Let’s put the revolution back in crazy talk. Grab people by the collar, get up in each one’s face and shout, “The revolution begins now, motherfucker!” Or (to remove any suggestion of aggression): “The revolution, an event of super-humanization affecting the one and the many, begins now, with chemically-assisted transfiguration of consciousness.” Mass exodus from participation in the social sacrifice of life via labor. “Capitalism ain’t getting shit from me,” smirks the narrator as he starts his break. Marx was at his most Marxist in his hatred of work. “Fuck wage labor,” he’d say, “I’m gonna go hang out all day in the British Museum Reading Room!” The anti-capitalist martyr remains an important latency in my political identity. An impossible self I’ve at times admired, a fatal temptation to which I may yet succumb. Weed is very much for me an example of “appropriate technology.” A tool for creative self-experimentation with consciousness. Peter Mortensen investigates a similar such view in his essay “Tripping Back to Nature: Aldous Huxley, Psychedelics, and Pro-Technology Environmentalism.” Earl Hooker’s “Lucky You” scored yesterday’s venture into the psychedelic unknown.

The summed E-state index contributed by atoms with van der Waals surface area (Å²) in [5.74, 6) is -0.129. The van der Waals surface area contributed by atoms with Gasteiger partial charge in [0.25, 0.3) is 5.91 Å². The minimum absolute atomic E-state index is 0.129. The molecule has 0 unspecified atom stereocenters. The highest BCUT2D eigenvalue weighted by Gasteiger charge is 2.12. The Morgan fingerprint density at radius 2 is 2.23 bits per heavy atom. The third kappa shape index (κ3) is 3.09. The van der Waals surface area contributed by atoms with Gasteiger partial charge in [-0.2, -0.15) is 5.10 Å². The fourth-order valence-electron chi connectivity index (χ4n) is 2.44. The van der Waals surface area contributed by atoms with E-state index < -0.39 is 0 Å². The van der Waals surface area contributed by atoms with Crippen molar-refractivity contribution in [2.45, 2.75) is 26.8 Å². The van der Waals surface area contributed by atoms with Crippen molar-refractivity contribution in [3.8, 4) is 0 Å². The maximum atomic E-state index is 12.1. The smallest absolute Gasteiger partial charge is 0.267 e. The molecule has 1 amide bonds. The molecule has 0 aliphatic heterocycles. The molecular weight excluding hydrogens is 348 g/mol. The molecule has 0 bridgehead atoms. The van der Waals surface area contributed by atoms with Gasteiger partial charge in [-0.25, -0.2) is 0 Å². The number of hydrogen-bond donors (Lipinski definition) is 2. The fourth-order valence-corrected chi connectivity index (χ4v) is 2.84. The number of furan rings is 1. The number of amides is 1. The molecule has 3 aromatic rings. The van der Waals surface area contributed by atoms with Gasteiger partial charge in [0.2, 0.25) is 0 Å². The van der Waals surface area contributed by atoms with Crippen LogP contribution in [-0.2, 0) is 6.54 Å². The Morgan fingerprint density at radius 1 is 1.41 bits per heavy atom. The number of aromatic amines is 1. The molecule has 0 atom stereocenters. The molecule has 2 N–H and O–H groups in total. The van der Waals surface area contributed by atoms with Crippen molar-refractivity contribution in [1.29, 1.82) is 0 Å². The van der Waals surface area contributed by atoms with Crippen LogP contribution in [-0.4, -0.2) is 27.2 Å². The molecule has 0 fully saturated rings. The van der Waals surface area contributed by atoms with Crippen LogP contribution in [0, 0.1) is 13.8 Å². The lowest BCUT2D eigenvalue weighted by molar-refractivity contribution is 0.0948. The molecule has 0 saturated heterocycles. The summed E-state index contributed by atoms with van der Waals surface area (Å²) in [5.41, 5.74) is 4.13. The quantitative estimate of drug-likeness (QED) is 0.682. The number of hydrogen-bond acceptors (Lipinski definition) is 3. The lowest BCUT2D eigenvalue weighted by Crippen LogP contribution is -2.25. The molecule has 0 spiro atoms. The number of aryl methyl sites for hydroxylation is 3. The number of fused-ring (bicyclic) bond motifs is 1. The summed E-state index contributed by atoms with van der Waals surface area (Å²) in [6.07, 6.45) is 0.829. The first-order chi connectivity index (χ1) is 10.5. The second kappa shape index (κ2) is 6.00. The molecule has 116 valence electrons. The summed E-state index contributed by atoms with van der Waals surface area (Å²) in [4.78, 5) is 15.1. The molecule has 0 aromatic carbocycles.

Stoned at a local outdoor music festival. Relaxing sunlit on a grassy hill, while bands perform below. Could this event have served as a turning point? And if a turning point, away and toward what? The vibe was surprisingly negative at first, as if festival-going were the performance in an evacuated church of a belief-less ritual. I still believe in these gestures, however, says the participant, my vomit reserved only for poor execution of ceremony. Beautiful out here under the night sky. The universe arranged for me. And on the date of my parents’ anniversary, no less: my locale, assembling itself in celebration. Spider Bags speak to me, testifying, “I found inner peace by ignoring things.” Is that what I want on my tombstone? Shit started to feel exactly that existential as I stood there afraid of slipping down a hill. “That’s a long, long way to roll,” sang the band. I could see stars above as they chanted, “Who will I be next?” The self must avoid destroying itself for those it loves. Particularly affecting was a song the band performed with NC blues singer extraordinaire Reese McHenry.
The night melted into super chill vibes, though, with level-up conversation and synesthetic animation, once headliner Washed Out took the stage.
Paranoia subsides, and the crowd sways like wind-blown grass. This is how it begins, the participant thinks to himself. This is how you educate desire. This is how heads are turned.